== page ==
So a Sunday or two ago, I had a decent amount of my family gathered together, so I offered to run a game of Masks. I’m not sure if I properly stated that this was a practice run for me, but we gave it a go. I learned A LOT in our, what, 2 hour session? It worked a lot better than book learning and I figured out crucial things in how to present the information in the future.
This may shock some people, but I’ve never read the Great Gatsby. It’s just never come up. I’ve heard people mention it’s good, and the fact that it appears on a lot of “best classic book” lists, well, means I should have read it. But I never have. This probably won’t be the first such surprise on the list.
(This RPG has its own tagline, but it’s not as cool as this title)
A good Superhero RPG is one of my White Whales. I’ve tried it a few times, and it’s not ever really worked out the way I’ve wanted. And I’m never sure if that’s my fault, my players’ fault, the game system’s fault, or just bad timing. There’s always a lot of variables and I should probably do more science on it. While I was doing research for the Monster Hunting thing, a stray googling led me to a list of games Powered by the Apocalypse and I found that they did indeed have super heroes run by this system.
When I got my first set of books from the library, the Complete Essays of Michel de Montaigne caught my eye, mainly because if it had any more pages, it’d be classified as a ball, not a book. This thing is huge. So I started reading a bit every night, thinking to just jump on the largest guy and get it knocked down, right?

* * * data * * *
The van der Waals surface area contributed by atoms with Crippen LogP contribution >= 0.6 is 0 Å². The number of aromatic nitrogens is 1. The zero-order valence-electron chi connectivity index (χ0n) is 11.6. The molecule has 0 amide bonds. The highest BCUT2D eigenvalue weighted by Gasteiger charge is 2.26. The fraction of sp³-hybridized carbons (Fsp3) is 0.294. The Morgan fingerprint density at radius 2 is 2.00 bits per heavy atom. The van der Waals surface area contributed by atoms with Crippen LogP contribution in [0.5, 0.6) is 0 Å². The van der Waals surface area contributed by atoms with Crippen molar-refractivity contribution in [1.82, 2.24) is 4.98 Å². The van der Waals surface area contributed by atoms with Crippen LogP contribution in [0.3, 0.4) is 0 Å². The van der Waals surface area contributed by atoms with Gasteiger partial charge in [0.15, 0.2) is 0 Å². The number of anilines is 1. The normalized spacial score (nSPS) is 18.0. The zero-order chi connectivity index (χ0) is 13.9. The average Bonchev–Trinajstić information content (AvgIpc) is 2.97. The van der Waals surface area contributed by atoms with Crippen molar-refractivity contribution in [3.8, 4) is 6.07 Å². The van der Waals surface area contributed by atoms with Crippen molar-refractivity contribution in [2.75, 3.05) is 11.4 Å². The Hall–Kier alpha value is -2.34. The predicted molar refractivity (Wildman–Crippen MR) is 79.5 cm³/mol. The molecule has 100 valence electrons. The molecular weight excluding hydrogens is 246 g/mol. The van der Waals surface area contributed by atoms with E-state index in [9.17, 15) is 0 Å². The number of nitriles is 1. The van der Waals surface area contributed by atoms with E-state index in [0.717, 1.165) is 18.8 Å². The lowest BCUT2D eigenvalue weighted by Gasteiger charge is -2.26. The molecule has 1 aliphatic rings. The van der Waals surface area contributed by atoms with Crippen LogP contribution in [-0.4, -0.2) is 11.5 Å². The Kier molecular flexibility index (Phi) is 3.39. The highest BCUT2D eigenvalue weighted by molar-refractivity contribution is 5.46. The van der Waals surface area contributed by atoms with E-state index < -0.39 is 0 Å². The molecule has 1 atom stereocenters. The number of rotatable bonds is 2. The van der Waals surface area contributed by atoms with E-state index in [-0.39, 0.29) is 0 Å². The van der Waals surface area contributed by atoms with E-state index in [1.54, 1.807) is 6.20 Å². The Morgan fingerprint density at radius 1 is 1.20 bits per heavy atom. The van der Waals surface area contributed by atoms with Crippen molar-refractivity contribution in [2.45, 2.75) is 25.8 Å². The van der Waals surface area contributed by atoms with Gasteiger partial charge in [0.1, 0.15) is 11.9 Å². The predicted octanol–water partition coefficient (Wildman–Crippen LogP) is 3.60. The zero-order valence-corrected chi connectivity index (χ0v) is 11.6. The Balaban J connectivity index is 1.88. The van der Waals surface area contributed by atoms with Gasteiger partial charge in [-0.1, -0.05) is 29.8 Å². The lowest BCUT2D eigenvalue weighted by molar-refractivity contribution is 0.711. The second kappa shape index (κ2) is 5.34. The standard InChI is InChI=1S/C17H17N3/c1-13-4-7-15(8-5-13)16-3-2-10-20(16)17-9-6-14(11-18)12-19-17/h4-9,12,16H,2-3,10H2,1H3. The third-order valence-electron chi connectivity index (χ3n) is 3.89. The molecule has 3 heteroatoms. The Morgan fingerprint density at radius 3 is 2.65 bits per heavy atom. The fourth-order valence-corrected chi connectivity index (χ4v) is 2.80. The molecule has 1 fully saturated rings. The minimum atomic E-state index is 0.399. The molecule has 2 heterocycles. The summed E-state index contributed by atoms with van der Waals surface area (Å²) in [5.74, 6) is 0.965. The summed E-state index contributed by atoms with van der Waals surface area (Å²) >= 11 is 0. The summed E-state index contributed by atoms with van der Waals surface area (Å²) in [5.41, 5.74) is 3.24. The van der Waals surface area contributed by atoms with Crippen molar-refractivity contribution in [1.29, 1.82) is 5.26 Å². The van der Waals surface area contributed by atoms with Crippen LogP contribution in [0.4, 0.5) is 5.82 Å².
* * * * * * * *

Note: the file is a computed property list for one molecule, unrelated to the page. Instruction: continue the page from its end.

I gave out a bit of loot to a player and they asked about my alchemy rules. Near a week after that, here they are. Long time viewers may recall an older version of the rules, that was 6 pages long. I cut it down to 3, mainly by simplifying how a few parts of it work, easing some of the wording, and, in general, by being more awesome.
WotC have some new class options out and all of them sound interesting. Make sure to fill out surveys for things you have opinions on.
Monster hunting seems like it should be a core part of D&D. They have monsters a-plenty, PCs are accustomed to doing things for money, it should just work, right? Well, it should. And it can. But I haven’t been able to find anything in my books that describes the process. I’m sure various adventures have one off stories here and there that have a monster hunt, but there’s nothing as describing the framework for making monster hunting the entirety of your campaign.
I found a quote by C. S. Lewis that I’m going to misuse. He said “It is a good rule after reading a new book, never to allow yourself another new one till you have read an old one in between.” Now, my misuse of this quote will be in the definition of “new” and “old” books. For him, a “new” book is one that was contemporary with him, and an old book is a classic. Interestingly, if I was to apply that same rubric to books now, his books have moved from new to old, which is probably something he never imagined.
But I’m taking it in a different angle. And “Old” book to me is a book you’ve read before. And this Culture Quest article is about my third most purchased book, Dealing with Dragons by Patricia C. Wrede.
I had a not great week this week and need to do something quick for content today. I have like 4 or 5 articles half written that need a bit more time to percolate, so instead of forcing one of them out early, we’re going to play a game.
It’s probably a good omen that my first foray into this grand endeavor is one of success. I probably wouldn’t have predicted it, but I really enjoyed this book, and I can see why it was double recommended to my lists.